Benoit had a medical condition made her more vulnerable to bacterial infections. However, the so-called “superbugs” — antibiotic-resistant bacteria — can strike healthy individuals any time. For example, each year two million people are infected with these deadly microbes, 23,000 of them fatally.
A young girl’s terrifying battle against a superbug
Addie Rerecich, from Tuscon, Arizona, was just 11 years old when she suffered a mysterious staph infection that nearly took her life. One day, she was just like any normal child her age. She had just arrived home from a school track meet where she experienced a minor injury. Later that evening she complained of pain in her hip. By the next day, she was in the hospital.
Doctors initially thought Rerecich had a virus. But within days it appeared something was very, very wrong. Despite antibiotics, she developed pneumonia and infected boils all over her body. Her caregivers soon suspected MRSA, a bacterially-based staph infection that caused septic shock. Rerecich may have contracted the antibiotic-resistant strain from a simple scrape or picking her skin. In any event, she was now fighting for her life.
Before long, bacteria had found its way into Rerecich’s blood stream and she was put on life-support, including a lung bypass machine known as an EMCO. Unfortunately, by this stage, Rerecich had contracted a particularly virulent bacterial strain, known as stenotrophomonas, which may have originated in some of the equipment used to sustain her life. The bacteria that were consuming her life were now pan-resistant, meaning that even the strongest antibiotics were ineffective. Doctors believed that Rerecich’s chances of survival were virtually zero. Her only hope lay in a longshot lung transplant.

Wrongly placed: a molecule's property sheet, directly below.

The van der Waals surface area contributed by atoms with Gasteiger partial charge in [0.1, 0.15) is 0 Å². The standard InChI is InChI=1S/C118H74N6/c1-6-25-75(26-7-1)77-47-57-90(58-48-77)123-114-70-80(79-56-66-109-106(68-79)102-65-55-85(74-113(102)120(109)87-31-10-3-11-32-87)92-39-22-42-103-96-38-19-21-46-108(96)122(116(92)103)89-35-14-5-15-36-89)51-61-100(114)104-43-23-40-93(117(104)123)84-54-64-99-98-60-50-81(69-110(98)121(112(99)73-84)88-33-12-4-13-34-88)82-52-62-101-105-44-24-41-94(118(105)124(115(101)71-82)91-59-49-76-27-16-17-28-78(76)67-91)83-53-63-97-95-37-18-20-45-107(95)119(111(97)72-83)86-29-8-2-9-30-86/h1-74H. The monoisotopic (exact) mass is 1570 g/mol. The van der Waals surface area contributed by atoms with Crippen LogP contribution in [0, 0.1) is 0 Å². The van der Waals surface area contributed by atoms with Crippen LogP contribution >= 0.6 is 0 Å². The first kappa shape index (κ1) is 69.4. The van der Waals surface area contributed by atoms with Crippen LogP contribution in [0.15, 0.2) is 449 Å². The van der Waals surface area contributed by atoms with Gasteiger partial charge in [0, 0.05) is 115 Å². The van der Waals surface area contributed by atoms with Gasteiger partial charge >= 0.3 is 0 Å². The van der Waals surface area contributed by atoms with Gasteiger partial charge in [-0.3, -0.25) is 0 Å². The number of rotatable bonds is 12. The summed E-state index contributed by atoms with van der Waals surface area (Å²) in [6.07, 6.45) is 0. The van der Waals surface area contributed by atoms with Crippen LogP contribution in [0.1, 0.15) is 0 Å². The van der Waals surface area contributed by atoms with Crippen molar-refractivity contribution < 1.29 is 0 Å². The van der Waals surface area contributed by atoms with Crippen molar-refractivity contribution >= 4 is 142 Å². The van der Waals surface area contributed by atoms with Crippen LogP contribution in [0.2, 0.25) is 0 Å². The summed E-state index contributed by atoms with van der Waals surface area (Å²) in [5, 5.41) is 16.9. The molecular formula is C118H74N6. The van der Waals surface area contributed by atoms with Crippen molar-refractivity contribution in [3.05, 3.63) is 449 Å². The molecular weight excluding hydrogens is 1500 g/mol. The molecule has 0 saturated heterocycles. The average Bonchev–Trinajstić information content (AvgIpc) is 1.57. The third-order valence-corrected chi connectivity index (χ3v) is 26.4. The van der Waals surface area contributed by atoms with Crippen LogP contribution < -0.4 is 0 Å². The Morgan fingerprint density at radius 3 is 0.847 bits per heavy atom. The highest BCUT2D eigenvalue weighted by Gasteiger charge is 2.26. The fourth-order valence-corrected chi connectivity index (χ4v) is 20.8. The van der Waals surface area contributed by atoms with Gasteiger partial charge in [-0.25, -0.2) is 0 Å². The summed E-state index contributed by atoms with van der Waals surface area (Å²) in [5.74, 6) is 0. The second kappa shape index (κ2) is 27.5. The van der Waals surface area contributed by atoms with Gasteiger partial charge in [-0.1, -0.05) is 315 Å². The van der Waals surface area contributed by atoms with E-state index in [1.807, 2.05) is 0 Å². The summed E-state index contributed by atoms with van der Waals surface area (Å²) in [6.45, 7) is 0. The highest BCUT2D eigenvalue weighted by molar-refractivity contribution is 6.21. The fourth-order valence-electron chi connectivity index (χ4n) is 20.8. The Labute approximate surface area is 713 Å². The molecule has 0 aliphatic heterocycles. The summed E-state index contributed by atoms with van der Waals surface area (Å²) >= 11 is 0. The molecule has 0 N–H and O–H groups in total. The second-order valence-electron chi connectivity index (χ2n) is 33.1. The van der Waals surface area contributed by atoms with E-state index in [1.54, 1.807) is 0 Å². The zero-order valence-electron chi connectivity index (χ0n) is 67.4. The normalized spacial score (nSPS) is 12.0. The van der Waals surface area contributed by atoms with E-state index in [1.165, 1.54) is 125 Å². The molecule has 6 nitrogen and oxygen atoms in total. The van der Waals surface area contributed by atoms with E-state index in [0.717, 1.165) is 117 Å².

Thankfully, Rerecich survived her brush with death. Physicians were able to perform a successful double lung transplant, but the young girl’s life will never be the same. In fact, Rerecich requires dozens of pills daily to help prevent the deadly bacteria from ever getting a foothold again. There is no guarantee that she won’t have to fight the same battle again.
A little boy beats all odds in fight against deadly bacteria
Brock Wade was a healthy nine-year-old boy. In the summer of 2009, the youngster was enjoying his last days of summer camp when he suffered a minor scooter accident. His “road rash” amounted to little more than a few cuts and scrapes, but nothing major — so it seemed.
A few weeks later, however, Wade began complaining of severe arm pain following a football practice. It seemed like a minor sport-related injury, but the next day he passed out several times and was rushed to the hospital.
Once there, doctors discovered Wade had a severely enlarged liver. They initially suspected leukemia, but subsequent tests revealed he had antibiotic resistant MRSA that was attacking his bones. It was so advanced that fluid was filling up his heart and lungs. Wade endured five invasive surgeries, and against all odds, he managed to survive. He left the hospital one month after he was first admitted.